All versions: 3.11 | 3.10 | Development versions: 3.12

The previous chapter talked about the LIMIT clause, which limits the result set to a certain number of rows. The SQL standard specifies the following syntax:

OFFSET m { ROW | ROWS }
FETCH { FIRST | NEXT } n { ROW | ROWS } { ONLY | WITH TIES }

By default, most users will use the semantics of the ONLY keyword, meaning a LIMIT 5 expression (or FETCH NEXT 5 ROWS ONLY expression) will result in at most 5 rows. The alternative clause WITH TIES will return at most 5 rows, except if the 5th row and the 6th row (and so on) are "tied" according to the ORDER BY clause, meaning that the ORDER BY clause does not deterministically produce a 5th or 6th row. For example, let's look at our book table:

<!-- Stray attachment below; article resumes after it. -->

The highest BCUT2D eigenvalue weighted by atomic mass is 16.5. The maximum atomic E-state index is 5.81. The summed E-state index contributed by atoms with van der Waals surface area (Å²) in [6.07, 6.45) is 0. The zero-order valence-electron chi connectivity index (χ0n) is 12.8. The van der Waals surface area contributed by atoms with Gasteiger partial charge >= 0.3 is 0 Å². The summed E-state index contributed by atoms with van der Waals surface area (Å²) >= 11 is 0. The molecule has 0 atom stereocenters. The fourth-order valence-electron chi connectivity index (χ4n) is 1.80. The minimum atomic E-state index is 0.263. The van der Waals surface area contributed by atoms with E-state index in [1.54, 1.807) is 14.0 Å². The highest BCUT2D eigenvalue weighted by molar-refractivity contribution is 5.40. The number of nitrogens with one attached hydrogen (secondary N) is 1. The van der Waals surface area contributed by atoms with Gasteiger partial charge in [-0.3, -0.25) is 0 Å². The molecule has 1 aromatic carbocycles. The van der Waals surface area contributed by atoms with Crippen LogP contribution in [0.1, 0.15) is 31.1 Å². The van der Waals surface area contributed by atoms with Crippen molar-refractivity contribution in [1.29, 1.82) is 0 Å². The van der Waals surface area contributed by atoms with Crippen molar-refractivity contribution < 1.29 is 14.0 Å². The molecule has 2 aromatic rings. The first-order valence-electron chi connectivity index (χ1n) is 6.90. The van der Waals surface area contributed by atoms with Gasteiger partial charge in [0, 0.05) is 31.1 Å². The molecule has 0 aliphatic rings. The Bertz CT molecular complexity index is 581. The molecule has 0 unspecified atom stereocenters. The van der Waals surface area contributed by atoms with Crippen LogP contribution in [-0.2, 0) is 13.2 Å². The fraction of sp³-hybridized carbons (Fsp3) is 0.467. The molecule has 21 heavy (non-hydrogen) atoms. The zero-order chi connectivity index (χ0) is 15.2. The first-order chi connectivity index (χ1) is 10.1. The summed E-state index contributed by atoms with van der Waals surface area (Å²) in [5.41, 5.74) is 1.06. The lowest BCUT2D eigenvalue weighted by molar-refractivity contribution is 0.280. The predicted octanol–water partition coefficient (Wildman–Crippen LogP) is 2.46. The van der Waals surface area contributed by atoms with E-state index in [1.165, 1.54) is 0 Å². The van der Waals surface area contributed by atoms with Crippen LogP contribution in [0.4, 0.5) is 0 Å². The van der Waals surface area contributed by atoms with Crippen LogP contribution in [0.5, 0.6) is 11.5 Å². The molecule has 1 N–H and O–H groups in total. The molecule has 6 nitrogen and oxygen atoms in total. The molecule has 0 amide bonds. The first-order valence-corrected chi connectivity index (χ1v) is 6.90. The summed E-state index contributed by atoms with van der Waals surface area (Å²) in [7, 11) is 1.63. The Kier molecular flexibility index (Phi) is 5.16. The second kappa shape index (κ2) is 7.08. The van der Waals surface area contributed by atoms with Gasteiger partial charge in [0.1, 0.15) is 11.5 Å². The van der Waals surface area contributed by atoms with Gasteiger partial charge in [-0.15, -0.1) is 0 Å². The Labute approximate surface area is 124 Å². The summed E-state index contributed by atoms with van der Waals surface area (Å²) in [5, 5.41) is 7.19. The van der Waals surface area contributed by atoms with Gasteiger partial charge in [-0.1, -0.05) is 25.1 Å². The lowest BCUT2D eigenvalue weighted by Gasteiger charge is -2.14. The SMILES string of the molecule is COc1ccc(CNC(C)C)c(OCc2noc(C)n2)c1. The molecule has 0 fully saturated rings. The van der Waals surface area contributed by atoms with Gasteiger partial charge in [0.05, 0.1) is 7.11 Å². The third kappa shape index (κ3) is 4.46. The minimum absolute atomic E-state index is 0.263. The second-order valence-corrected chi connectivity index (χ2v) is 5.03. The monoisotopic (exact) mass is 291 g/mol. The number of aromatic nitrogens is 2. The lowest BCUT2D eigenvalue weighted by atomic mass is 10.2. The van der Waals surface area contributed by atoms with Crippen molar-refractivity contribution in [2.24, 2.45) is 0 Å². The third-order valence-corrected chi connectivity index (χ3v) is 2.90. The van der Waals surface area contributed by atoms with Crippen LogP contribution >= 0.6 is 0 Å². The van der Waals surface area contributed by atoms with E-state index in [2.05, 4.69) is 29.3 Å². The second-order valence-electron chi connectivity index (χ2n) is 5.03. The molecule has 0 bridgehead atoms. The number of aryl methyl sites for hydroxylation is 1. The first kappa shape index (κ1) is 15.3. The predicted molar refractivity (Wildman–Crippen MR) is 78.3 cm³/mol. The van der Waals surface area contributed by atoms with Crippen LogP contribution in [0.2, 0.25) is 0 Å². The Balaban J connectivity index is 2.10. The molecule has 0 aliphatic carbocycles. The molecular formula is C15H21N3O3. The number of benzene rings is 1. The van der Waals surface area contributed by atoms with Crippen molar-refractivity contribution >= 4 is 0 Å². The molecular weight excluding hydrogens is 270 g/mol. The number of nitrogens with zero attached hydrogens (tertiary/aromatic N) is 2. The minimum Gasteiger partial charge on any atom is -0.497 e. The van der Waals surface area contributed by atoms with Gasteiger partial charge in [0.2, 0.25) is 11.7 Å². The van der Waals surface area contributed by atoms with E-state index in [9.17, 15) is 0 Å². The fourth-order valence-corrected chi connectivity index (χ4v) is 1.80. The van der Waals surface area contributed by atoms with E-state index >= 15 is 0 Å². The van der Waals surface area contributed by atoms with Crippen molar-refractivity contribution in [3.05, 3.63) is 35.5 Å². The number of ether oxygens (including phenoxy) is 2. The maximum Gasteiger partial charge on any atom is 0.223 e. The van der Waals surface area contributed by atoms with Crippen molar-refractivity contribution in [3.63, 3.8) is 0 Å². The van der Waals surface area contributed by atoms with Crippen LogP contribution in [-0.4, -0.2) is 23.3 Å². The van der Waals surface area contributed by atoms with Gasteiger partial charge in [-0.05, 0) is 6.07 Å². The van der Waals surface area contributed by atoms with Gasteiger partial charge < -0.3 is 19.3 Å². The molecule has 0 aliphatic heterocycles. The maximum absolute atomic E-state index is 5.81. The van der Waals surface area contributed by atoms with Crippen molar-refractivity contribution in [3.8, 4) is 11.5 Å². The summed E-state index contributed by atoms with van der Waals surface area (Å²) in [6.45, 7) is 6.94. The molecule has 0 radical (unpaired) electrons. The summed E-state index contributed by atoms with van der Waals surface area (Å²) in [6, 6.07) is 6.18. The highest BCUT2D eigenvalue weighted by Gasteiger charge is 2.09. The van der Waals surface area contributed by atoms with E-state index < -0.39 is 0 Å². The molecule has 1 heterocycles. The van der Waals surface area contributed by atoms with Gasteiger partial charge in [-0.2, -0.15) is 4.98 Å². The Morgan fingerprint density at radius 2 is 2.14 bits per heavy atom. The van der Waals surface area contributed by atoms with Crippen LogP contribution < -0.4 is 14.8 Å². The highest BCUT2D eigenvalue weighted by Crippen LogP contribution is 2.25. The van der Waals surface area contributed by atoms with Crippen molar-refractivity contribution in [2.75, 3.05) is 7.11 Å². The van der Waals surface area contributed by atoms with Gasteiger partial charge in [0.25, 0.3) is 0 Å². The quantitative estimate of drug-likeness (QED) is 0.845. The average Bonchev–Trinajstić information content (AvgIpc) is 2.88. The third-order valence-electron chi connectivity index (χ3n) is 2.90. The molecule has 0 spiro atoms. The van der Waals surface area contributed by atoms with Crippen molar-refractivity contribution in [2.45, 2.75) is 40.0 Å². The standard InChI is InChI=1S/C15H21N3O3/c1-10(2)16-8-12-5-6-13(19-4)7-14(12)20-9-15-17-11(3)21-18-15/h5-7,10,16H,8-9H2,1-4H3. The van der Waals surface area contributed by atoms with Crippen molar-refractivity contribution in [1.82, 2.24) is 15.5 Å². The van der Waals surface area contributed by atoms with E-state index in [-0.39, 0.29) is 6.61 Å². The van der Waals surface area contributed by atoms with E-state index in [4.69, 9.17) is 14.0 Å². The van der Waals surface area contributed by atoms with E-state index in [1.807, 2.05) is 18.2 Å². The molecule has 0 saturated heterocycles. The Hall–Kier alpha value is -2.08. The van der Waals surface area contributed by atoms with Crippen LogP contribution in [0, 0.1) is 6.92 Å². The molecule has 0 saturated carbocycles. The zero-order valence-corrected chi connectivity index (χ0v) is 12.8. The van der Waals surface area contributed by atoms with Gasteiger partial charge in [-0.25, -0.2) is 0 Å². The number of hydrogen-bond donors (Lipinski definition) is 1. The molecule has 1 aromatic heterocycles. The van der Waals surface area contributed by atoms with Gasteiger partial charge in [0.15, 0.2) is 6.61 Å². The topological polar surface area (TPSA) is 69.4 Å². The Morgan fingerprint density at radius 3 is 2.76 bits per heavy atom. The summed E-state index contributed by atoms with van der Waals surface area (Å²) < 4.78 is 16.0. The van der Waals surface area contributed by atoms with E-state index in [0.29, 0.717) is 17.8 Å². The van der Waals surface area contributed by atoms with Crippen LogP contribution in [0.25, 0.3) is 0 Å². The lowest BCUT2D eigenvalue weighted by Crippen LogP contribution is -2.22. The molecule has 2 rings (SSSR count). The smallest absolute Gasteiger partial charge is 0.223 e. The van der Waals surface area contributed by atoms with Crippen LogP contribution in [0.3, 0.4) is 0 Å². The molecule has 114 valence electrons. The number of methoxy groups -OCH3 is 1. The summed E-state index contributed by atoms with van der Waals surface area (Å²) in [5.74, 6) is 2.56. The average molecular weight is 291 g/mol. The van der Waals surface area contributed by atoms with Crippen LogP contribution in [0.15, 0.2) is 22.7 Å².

SELECT * 
FROM book 
ORDER BY actor_id 
FETCH NEXT 1 ROWS WITH TIES
DSL.using(configuration)
   .selectFrom(BOOK)
   .orderBy(BOOK.ACTOR_ID)
   .limit(1).withTies()
   .fetch();

Resulting in:

id   actor_id   title
---------------------
1    1          1984
2    1          Animal Farm

We're now getting two rows because both rows "tied" when ordering them by ACTOR_ID. The database cannot really pick the next 1 row, so they're both returned. If we omit the WITH TIES clause, then only a random one of the rows would be returned.

Not all databases support WITH TIES. Oracle 12c supports the clause as specified in the SQL standard, and SQL Server knows TOP n WITH TIES without OFFSET support.

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